The growth of the left parties is even more impressive in the big cities and particularly in working class areas. For example, in inner-city Athens, the CP and SYRIZA got 20%, compared to 13.5% in 2004. In greater Athens, the two parties got over 21%, compared to 14% in 2004. In greater Piraeus they got 21%, compared to 15% in 2004.
ND and PASOK
Despite the serious blow it received, the New Democracy speaks of a "great victory" but ND got endorsement from only 28% of Greek people. They only got back into government because the electoral law gives a bonus of 40 seats to the 'first party', so that it can form a government.
The ND claim their support dropped a little because they did not move fast enough with the 'reforms' needed by Greek society. In other words, the ND claim they lost support because the working class in Greece wanted more determined attacks against them!
The theatrical and hypocritical speeches made by ND officials and by Prime Minister Karamanlis, only show they are determined to go ahead with the same anti-working class policies they applied in the last years.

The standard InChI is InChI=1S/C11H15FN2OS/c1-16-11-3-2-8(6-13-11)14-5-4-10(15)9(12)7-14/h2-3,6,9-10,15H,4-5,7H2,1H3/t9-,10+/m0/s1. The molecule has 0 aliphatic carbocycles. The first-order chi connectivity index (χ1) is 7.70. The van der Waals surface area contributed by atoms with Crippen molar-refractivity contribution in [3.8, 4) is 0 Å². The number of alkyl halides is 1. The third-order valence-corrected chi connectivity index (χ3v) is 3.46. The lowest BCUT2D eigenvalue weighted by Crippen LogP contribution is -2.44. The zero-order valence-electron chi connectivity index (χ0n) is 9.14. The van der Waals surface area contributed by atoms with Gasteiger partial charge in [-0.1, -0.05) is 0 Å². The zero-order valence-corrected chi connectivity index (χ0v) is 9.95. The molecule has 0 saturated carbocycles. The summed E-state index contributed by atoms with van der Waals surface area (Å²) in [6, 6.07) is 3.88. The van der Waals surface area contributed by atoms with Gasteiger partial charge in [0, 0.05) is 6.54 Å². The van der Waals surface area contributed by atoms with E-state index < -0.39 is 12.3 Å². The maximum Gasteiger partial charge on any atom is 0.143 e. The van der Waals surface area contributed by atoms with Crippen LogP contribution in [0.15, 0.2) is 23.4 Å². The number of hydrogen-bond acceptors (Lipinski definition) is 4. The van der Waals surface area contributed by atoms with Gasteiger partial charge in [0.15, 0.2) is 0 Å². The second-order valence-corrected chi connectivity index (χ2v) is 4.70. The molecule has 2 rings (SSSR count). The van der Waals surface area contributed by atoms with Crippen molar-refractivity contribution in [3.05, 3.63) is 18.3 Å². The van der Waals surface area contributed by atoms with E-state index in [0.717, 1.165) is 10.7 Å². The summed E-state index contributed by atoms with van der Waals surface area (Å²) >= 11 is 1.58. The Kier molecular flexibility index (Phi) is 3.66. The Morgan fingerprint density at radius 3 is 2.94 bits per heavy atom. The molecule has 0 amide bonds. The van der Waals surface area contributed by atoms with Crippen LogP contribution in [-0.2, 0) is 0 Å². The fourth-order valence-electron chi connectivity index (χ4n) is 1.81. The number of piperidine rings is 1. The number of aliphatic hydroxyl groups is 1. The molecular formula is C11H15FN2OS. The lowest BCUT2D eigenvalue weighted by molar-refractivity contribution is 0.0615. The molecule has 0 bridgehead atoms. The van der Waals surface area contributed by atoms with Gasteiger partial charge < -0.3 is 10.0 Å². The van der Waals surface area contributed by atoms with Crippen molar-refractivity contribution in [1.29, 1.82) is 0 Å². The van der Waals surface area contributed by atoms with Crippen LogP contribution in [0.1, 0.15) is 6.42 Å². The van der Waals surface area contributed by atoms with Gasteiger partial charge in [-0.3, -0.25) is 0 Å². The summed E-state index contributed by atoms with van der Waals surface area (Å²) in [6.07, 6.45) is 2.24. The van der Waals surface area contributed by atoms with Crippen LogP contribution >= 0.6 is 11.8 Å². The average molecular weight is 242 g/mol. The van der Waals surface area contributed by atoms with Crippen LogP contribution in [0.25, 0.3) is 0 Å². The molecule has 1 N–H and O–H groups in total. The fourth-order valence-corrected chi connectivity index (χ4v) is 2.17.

PASOK is now in a major crisis. Its leader, George Papandreou, minutes after publicly accepting defeat, was accused of being responsible. However, the deeper causes of PASOK's defeat are not the personal characteristics of Papandreou but the lack of policies of this party.
In opposition, PASOK focused on one main slogan: "This government is non-existent, Karamanlis as an absent prime minister". For the working class, this kind of talk is empty and nonsensical.
PASOK never put up any real opposition against the ND attacks on pensions, wages, jobs and services. Even on the question of creating private universities in Greece (which caused an important university students' movement, from May 2006 to April 2007), Papandreou was openly in favour of the governing ND proposal, up to January 2007. Then he was forced to execute a full U-turn, under the huge pressure of the students' movement and the PASOK youth, who threatened an internal civil war in the party.